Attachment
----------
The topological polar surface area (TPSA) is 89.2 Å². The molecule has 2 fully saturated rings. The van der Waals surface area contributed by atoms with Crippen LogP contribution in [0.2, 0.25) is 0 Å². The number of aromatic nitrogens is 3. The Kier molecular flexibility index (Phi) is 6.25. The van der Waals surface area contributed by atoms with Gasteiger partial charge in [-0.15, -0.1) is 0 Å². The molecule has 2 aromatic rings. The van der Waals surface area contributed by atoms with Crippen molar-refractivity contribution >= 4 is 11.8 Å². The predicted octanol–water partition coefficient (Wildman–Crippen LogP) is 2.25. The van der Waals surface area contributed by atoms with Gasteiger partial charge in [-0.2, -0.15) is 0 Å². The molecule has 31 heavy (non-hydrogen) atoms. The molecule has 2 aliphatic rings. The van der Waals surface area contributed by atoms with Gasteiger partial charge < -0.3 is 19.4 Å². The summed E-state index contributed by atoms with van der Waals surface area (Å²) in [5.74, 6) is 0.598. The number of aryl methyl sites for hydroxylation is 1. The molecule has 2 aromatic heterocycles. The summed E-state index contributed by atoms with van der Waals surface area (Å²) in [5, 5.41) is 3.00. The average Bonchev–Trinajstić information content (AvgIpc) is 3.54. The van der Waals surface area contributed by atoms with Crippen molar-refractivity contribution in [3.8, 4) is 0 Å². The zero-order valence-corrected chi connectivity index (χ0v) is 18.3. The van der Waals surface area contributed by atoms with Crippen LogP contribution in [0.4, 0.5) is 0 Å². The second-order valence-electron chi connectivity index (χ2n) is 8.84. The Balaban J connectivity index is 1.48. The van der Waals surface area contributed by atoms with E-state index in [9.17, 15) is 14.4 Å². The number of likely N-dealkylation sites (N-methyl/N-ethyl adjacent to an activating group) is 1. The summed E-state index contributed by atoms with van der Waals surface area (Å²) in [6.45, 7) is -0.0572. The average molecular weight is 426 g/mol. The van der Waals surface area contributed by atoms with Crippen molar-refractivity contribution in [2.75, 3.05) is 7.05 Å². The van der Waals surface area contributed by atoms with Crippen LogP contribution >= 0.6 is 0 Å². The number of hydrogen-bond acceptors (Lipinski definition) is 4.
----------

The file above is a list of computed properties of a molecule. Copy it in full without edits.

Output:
The topological polar surface area (TPSA) is 89.2 Å². The molecule has 2 fully saturated rings. The van der Waals surface area contributed by atoms with Crippen LogP contribution in [0.2, 0.25) is 0 Å². The number of aromatic nitrogens is 3. The Kier molecular flexibility index (Phi) is 6.25. The van der Waals surface area contributed by atoms with Gasteiger partial charge in [-0.15, -0.1) is 0 Å². The molecule has 2 aromatic rings. The van der Waals surface area contributed by atoms with Crippen molar-refractivity contribution >= 4 is 11.8 Å². The predicted octanol–water partition coefficient (Wildman–Crippen LogP) is 2.25. The van der Waals surface area contributed by atoms with Gasteiger partial charge in [-0.2, -0.15) is 0 Å². The molecule has 31 heavy (non-hydrogen) atoms. The molecule has 2 aliphatic rings. The van der Waals surface area contributed by atoms with Gasteiger partial charge < -0.3 is 19.4 Å². The summed E-state index contributed by atoms with van der Waals surface area (Å²) in [5.74, 6) is 0.598. The number of aryl methyl sites for hydroxylation is 1. The molecule has 2 aromatic heterocycles. The summed E-state index contributed by atoms with van der Waals surface area (Å²) in [5, 5.41) is 3.00. The average Bonchev–Trinajstić information content (AvgIpc) is 3.54. The van der Waals surface area contributed by atoms with Crippen molar-refractivity contribution in [3.8, 4) is 0 Å². The zero-order valence-corrected chi connectivity index (χ0v) is 18.3. The van der Waals surface area contributed by atoms with Crippen LogP contribution in [0.4, 0.5) is 0 Å². The second-order valence-electron chi connectivity index (χ2n) is 8.84. The Balaban J connectivity index is 1.48. The van der Waals surface area contributed by atoms with E-state index in [9.17, 15) is 14.4 Å². The number of likely N-dealkylation sites (N-methyl/N-ethyl adjacent to an activating group) is 1. The summed E-state index contributed by atoms with van der Waals surface area (Å²) in [6.45, 7) is -0.0572. The average molecular weight is 426 g/mol. The van der Waals surface area contributed by atoms with Crippen molar-refractivity contribution in [2.75, 3.05) is 7.05 Å². The van der Waals surface area contributed by atoms with Crippen LogP contribution >= 0.6 is 0 Å². The number of hydrogen-bond acceptors (Lipinski definition) is 4.